Mi Yodeya is a question and answer site for those who base their lives on Jewish law and tradition and anyone interested in learning more. Join them; it only takes a minute:

Sign up
Here's how it works:
  1. Anybody can ask a question
  2. Anybody can answer
  3. The best answers are voted up and rise to the top

What to do when helping make a minyan for mourners in a shiva house when at prayer time they insist on davening conservative style, men and women sitting together?

share|improve this question
up vote 11 down vote accepted

My understanding has been that a Mechitza is only required for a minyan Kavuah (a minyan that meets regularly at established times and place)

While we continue to separate at private irregular minyam from custom and perhaps Tzniut, I don't think the lack of separation would prohibit participating in the Tefillah.

In my personal opinion (and you should ask your LOR) once you are there, the reasons to stay outweigh the reason to leave. One should go to great lengths to avoid embarrassing people publicly; I would think particularly mourners.

share|improve this answer

There are places that count women to make the minyan; that's a different issue.

Aaron's notion of "minyan kavua" sounds familiar; Rabbi Y. H. Henkin has an essay on the topic, if I recall: http://www.amazon.com/Responsa-Contemporary-Jewish-Womens-Issues/dp/0881257826/ref=sr_1_3?ie=UTF8&s=books&qid=1260672749&sr=8-3

UPDATED: Hat tip to R' Yahu for pointing to R' Moshe Feinstein's rulings on some related matters:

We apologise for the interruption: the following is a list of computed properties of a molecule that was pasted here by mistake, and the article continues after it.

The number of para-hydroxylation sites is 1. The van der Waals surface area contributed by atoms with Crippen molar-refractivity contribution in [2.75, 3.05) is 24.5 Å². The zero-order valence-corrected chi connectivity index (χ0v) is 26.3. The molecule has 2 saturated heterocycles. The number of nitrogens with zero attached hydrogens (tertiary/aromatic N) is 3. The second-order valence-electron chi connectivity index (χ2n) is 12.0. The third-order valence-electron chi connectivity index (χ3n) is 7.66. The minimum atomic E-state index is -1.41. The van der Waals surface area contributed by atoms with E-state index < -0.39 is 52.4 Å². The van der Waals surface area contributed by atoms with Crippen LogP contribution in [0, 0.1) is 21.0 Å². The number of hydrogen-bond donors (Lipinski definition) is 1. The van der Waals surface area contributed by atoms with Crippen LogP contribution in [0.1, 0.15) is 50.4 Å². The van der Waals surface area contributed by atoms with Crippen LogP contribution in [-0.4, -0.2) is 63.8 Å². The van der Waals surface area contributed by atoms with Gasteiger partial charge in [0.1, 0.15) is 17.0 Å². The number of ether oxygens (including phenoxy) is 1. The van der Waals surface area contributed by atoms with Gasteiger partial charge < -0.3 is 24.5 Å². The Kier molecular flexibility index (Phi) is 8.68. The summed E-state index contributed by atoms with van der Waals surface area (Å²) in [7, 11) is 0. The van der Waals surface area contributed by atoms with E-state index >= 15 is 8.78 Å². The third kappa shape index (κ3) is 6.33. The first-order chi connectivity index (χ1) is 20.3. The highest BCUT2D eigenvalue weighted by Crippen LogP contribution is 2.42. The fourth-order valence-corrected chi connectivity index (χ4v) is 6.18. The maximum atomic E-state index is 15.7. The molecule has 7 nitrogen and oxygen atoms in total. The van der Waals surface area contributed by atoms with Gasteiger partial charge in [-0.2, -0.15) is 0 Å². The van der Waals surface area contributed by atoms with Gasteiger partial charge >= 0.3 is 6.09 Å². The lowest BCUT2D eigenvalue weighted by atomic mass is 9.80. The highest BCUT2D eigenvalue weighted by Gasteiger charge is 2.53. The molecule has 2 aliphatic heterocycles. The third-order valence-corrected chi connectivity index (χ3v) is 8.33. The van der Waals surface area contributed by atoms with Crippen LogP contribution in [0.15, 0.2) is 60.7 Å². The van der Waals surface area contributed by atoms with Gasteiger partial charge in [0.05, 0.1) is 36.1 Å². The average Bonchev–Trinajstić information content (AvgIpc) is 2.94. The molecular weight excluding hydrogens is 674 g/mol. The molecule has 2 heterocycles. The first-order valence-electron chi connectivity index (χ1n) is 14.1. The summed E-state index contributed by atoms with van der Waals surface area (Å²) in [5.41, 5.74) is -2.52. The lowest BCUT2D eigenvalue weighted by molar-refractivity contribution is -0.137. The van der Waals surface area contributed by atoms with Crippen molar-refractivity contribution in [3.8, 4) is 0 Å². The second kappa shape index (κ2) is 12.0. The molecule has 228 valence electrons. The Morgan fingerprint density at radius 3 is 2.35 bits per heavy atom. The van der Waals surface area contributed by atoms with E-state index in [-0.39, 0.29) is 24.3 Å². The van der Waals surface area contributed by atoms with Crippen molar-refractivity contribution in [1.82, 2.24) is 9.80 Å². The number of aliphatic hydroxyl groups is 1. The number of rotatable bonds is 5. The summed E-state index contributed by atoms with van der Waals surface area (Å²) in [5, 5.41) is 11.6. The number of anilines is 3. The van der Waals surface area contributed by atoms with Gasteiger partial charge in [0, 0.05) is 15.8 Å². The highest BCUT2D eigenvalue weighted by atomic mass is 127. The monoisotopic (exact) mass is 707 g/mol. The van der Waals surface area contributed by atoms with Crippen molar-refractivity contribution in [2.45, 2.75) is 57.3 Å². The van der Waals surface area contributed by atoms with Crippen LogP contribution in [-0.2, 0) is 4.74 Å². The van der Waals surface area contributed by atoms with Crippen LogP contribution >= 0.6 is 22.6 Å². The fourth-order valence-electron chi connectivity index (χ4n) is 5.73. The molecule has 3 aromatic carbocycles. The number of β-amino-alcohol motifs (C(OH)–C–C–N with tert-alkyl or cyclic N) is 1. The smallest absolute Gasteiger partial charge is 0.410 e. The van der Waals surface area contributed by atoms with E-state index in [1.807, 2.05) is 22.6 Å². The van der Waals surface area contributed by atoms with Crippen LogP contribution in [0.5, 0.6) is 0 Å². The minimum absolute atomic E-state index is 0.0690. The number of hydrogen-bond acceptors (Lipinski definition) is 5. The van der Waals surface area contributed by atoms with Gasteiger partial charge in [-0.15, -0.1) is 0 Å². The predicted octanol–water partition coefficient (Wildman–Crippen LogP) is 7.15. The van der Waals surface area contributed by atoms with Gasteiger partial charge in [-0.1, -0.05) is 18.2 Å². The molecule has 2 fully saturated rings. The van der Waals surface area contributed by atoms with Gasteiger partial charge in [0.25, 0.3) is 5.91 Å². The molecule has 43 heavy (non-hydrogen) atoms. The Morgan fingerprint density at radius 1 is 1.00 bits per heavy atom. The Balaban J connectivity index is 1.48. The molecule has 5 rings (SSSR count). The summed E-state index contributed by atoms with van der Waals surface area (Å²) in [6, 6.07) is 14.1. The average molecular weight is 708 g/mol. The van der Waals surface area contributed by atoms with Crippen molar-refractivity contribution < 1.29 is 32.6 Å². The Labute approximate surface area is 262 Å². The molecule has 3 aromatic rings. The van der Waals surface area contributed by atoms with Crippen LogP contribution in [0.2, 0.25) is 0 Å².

• A shiva house is considered "open to the public", so a mechitza is appropriate for prayers there. "But if practically the women don't agree to move to another room, this is considered b'akrai -- a rare occasion -- so prayers shouldn't be prevented because of this."
  • An engagement party, sheva brachos or the like is intended for family, not the public, so it is certainly sufficient that the men simply sit together, "so they can concentrate better."

So Rav Moshe certainly allows, if the family insists, to have the men and women in the same room, no mechitza, for davening in a shiva house. He still prefers that they sit separately; I can't tell from the writing whether that would be a deal-breaker.

share|improve this answer

Your Answer


By posting your answer, you agree to the privacy policy and terms of service.

Not the answer you're looking for? Browse other questions tagged or ask your own question.